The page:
What you are describing does not adhere to our dependency management model and would not be a welcome change as the model you describe does not maximize a loosely coupled architecture. The process that we outline in this post describes a process that works quite well for independent framework development with well defined context segregation whereby team artifact ownership is easily distinguishable and sharable across a pull dependency paradigm via explicit and versioned contractual APIs. Our drive to adhere to this and efforts to exploit the gains that we see from it will continue.

        I hope that this helps clear up our thoughts on your question, and helps highlight that our non-action in investigating it further is not out of apathy or malice but because of an apparent disparity in our respective development goals.

        All of our best to you in finding a satisfactory answer to your question. Thank you for checking in. Happy Hacking! :{)}

  5. David Jones says:

    Thank you for putting together this tutorial. Having the 3 different sections really covers most (possibly even all) of the questions I was having.

    I am having problems synchronising the instructions in the first section (Creating a Framework) with the example framework sample code (ku4objc_temp). The two problems are, 1. (minor) the tutorial shows the project name as ‘ku4objc_kernel’, but the actual project name is ku4objc_temp; and, 2. (more problematic) the ku4objc_temp Xcode project lacks the archive post actions script.

    • kodmunki™ says:

      Good day David —

      Some answers to your questions:

      1) It is likely that the developer who composed this article was using our internal ku4objc_kernel project for the walkthrough. This is not public code, but the ku4objc_temp (template), the template for our frameworks, is. That is likely the reason for the naming disparity.

      2) We have looked into the temp project “[lacking] the archive post actions script,” and we are not seeing this issue. All attempts to pull it from Github are including it on our end. I am sorry to hear that this is not the case for you. It is not our intention to cut corners nor to push sub-standard code or tutorials. I hope that in the event that this continues to not work as intended, you can grab the necessary script from the blog post and successfully install it into your project.

      It is great to hear that your questions were answered, and we greatly appreciate your giving us the heads up on the Post Action Script. If we can replicate the issue on our end we will fix it immediately. Thanks for checking in!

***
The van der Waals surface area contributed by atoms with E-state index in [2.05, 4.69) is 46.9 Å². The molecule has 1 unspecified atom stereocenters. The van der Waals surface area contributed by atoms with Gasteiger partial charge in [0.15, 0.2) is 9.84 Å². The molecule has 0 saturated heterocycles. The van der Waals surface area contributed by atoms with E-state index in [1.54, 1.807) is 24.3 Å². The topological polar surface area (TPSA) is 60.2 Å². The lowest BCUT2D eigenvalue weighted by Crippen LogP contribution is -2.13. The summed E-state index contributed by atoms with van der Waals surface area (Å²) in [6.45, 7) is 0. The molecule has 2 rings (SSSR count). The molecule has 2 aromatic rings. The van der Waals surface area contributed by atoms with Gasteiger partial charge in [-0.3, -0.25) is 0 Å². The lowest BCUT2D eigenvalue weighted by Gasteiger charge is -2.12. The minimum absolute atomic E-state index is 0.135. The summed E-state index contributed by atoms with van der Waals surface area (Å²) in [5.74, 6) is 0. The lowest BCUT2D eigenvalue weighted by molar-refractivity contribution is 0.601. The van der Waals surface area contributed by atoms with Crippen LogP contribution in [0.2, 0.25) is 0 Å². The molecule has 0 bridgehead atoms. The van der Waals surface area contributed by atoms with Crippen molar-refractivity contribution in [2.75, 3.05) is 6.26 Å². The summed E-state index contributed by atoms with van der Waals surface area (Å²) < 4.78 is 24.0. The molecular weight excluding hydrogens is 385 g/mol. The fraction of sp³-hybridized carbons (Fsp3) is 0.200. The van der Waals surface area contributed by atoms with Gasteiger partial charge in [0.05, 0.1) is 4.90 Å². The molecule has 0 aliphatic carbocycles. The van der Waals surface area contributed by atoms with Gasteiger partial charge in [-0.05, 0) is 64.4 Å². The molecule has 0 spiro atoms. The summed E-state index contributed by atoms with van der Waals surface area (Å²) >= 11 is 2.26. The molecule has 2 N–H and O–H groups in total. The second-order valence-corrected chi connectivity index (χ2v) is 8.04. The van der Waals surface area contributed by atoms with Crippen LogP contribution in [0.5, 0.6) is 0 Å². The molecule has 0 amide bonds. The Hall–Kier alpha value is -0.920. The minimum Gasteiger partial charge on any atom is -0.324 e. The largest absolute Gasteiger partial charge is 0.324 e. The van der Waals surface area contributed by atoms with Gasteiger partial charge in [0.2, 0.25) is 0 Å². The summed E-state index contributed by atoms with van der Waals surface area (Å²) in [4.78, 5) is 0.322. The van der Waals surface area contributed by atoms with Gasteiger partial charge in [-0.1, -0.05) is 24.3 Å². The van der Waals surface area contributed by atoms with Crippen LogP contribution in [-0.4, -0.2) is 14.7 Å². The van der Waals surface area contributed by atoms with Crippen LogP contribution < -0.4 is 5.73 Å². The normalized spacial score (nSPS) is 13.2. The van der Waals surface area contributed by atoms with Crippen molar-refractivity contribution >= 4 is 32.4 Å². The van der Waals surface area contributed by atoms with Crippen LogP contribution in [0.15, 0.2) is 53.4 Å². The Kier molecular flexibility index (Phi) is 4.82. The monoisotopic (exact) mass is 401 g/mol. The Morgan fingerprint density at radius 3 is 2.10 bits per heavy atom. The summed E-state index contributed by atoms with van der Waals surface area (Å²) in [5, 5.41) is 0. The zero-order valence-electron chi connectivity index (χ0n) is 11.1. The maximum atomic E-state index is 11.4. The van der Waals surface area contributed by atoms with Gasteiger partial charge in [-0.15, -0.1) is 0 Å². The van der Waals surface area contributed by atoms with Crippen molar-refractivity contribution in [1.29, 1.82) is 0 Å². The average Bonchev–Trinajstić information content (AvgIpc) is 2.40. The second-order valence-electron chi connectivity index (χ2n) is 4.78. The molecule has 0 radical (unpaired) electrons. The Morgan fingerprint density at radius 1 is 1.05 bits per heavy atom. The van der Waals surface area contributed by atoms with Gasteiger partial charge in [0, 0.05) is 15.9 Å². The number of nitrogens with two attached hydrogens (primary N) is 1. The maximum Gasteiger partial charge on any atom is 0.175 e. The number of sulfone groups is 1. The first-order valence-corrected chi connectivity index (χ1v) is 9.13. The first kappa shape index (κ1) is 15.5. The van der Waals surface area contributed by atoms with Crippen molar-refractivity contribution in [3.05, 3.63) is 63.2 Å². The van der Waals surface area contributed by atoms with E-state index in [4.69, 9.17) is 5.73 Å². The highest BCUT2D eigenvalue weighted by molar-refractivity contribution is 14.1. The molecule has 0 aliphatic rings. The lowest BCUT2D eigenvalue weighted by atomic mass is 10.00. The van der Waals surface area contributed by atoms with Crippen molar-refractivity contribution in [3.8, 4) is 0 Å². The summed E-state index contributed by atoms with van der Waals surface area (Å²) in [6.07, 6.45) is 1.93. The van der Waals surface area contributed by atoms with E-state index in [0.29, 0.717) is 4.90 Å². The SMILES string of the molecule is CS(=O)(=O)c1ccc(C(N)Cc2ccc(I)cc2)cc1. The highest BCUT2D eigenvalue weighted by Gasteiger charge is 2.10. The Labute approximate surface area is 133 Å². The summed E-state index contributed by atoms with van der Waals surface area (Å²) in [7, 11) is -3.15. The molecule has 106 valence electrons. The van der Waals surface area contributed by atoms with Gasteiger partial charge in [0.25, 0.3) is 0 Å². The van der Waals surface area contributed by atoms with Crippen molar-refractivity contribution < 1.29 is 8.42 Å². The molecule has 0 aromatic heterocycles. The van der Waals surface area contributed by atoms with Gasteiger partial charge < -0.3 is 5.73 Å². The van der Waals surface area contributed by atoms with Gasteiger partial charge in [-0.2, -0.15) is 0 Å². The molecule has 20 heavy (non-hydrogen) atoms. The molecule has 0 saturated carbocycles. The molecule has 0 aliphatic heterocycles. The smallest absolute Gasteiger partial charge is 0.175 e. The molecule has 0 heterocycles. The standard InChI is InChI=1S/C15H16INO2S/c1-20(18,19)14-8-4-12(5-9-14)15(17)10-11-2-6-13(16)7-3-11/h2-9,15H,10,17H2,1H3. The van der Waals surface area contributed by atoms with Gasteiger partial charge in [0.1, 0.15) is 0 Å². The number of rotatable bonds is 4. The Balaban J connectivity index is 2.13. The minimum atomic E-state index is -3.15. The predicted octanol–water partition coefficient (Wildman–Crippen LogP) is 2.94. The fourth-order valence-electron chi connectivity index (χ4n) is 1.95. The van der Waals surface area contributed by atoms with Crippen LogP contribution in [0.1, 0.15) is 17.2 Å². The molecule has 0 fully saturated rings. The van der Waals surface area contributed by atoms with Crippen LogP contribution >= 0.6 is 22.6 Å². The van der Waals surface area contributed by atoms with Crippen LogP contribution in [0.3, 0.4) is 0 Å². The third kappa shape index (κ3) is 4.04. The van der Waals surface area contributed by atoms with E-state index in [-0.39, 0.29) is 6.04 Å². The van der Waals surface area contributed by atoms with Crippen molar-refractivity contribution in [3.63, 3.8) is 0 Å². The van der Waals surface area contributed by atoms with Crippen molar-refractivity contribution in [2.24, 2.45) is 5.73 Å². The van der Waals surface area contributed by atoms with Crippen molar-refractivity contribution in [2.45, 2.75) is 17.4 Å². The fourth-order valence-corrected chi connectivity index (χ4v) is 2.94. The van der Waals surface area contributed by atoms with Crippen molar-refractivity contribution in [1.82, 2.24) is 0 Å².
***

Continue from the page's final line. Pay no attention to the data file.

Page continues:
Best of luck to you on your current project! :{)}

  6. Brett Pather says:

    Do you follow the same steps 1-6 if you are creating a watch framework? I want my framework to run on the watch also, Does this mean that I need to add a new target and follow steps 1-6(i did this and when I try archive there is no artifact produced)?

    Any help would be appreciated

    • kodmunki™ says:

      Good day Brett!

      Watch apps, huh? Pretty cool! — We have been very busy on this end working on a huge product that we are very excited about and have not had any time to take a stab at a watch app.

      So, with that said, what I am about to suggest is highly experimental, but very likely a solid hypothesis. If you do try it, we would greatly appreciate your taking the time to respond to us and let us know if it worked. A little quid pro quo as it were :{)}

      Okay, so, here it is: you are likely not getting your watch archive because this script assumes iphone. If Xcode follows the same convention for their varied devices, i.e. watch and tv (which they very likely do), you should be able to get this to work for watch by modifying the Post Archive script.

      Step 6 of this process requests that you add a bash script to your Archive Post-action. Please, focus your attention on line 3 and 4. There, we are defining paths to the device and device simulator. The very first thing I would try in my experiment with this is to try changing the DEVICE_PATH from …/iphoneos/… to …/watchos/… and the SIMULATOR_PATH from …/iphonesimulator/… to …/watchsimulator/… (assuming there is such a thing)

      As I said, if Xcode is following convention not only should this work for watch, but substituting tvos instead of watchos should yield a tvos framework.

      Some further work could likely be done on the script to condense setup for multiple devices, but this should get you started.

      Furthermore, if this proved to not work, the next thing I would try is navigate to the “UninstalledProducts” directory mentioned in the script and see what Xcode is naming the watchos directory, and then substituting that in the script.

      There you have it. The first things that kodmunki would do in effort to solve this problem. We will be very interested in what you find, and would much appreciate your letting us know.

      Best of luck to you! :{)}